Sunday, April 26, 2009

Britain's Tax Hike: Andrew Lloyd Webber Predicts Exodus

Andrew Lloyd Webber, the famed British native and composer of some of the greatest works on Broadway, predicts the "wealth creators" will exodus Britain once a new tax code is implemented. See two great videos below.

Andrew Lloyd Webber
Webber fears an exodus of wealth and of talent: "The last thing this country needs is a pirate raid on the wealth creators who still dare navigate our stormy waters...." "Here's the truth," he says:
The proposed top rate of income tax is not 50 per cent. It is 50 per cent plus 1.5 per cent national insurance paid by employees plus 13.3 per cent paid by employers. That's not 50 per cent. Two years from now, Britain will have the highest tax rate on earned income of any developed country.
I write this article because I fear the inevitable exodus of the talent that can dig us out of the hole we find ourselves in. It is inevitable, given that other countries are bidding for entrepreneurs. The Government must modify its proposals.
Sounds familiar doesn't it. Here's more:
I give you this example. I have altered the details of the family I write about for obvious reasons. But the essentials are true.
Last Thursday I met with a thirtysomething guy. I absolutely depend on him in a highly technical area of theatrical production. For legal reasons he has to employ himself through his own company. Under the new tax regime, he will have to pay 13.3 per cent to employ himself before he pays himself anything. And then he will have to pay 51.5 per cent on what's left.
This is a guy at the cutting edge of his profession who works all over the world. He is in demand in every major territory where entertainment is produced. He has a young wife and two children. Last Thursday he told me that he and his wife had decided that the UK was no longer where they wanted to live.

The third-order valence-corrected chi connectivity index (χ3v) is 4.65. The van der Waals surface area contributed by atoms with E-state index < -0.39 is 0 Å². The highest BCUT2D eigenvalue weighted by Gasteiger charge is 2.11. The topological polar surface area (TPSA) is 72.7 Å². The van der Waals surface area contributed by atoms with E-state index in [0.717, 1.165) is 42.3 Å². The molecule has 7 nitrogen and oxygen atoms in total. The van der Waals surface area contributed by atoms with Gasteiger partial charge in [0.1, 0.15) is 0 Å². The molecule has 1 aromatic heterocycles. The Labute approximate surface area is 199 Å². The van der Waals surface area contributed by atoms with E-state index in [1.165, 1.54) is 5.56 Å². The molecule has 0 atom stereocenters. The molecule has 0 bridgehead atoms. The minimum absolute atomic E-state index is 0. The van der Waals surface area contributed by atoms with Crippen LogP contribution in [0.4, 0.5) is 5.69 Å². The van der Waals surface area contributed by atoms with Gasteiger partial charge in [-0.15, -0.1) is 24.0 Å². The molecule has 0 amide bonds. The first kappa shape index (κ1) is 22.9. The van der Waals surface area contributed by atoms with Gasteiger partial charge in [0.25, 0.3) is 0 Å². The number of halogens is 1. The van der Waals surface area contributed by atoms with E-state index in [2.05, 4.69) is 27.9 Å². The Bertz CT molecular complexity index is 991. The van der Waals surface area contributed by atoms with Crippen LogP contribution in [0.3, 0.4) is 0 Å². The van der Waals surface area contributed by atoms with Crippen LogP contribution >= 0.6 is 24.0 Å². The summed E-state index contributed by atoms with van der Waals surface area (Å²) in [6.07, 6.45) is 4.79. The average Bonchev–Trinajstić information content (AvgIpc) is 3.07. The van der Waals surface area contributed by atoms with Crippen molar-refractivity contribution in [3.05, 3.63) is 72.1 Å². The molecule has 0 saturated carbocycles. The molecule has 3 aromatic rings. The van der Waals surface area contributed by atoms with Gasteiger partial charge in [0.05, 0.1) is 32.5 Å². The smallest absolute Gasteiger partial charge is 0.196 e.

His wife thinks the State education system is inadequate. And she fears that a bankrupt Britain will increasingly be a worse place in which to live as the horror of our present financial mess hits us all in the solar plexus.
He says that he is young enough to set up shop somewhere else. The new tax rates were the final straw. These talented young people know they will make it impossible for them to educate their kids privately in the UK.
So Britain plc loses not just the 40 per cent he would have paid in personal taxes under the old regime - plus NI and everything else - but... Come on, I don't need to explain the knock-on effect. It's obviously huge and immensely damaging - that's why I am writing this article quickly and probably with too much passion.
The following is an explanation from Forbes of President Obama's tax plan for those considered "high-earners. You might want to bookmark this Forbes piece. It is an easy to understand assessment of the tax code for all income levels.
But for high-earners, the biggest change will come from the tax increases the president proposed as part of his budget. (See "Who Will Pay for Obama's Plans?") Obama wants to allow the Bush tax cuts to expire at the end of 2010. If Obama gets Congress to cooperate, then beginning in 2011 single taxpayers earning more than $200,000 (more than $250,000 for couples) would see the top ordinary income tax rate rise to 39.6% from 35%.
Another tax code tweak unveiled in Obama's budget is a change to itemized deductions. Families earning more than $250,000 would take deductions against a 28% tax rate, instead of the tax rate they're actually paying. For many upper-income tax payers, this not only increases their tax burden but reduces their incentive to give to charities (see "Short-Changing Charities").
Lord Webber sees "pirate raids" on the homeland as well as on the high seas. It's an apt equivalent. Okay, nothing to do with taxes: take a few minutes to listen to two favorites from Andrew Lloyd Webber.

Andrew Lloyd Webber, Cats - "Memory"

Andrew Lloyd Webber - David Cook, American Idol 2008 interview with Webber singing Phantom's "The Music of the Night"

©2007-2012copyrightMaggie M. Thornton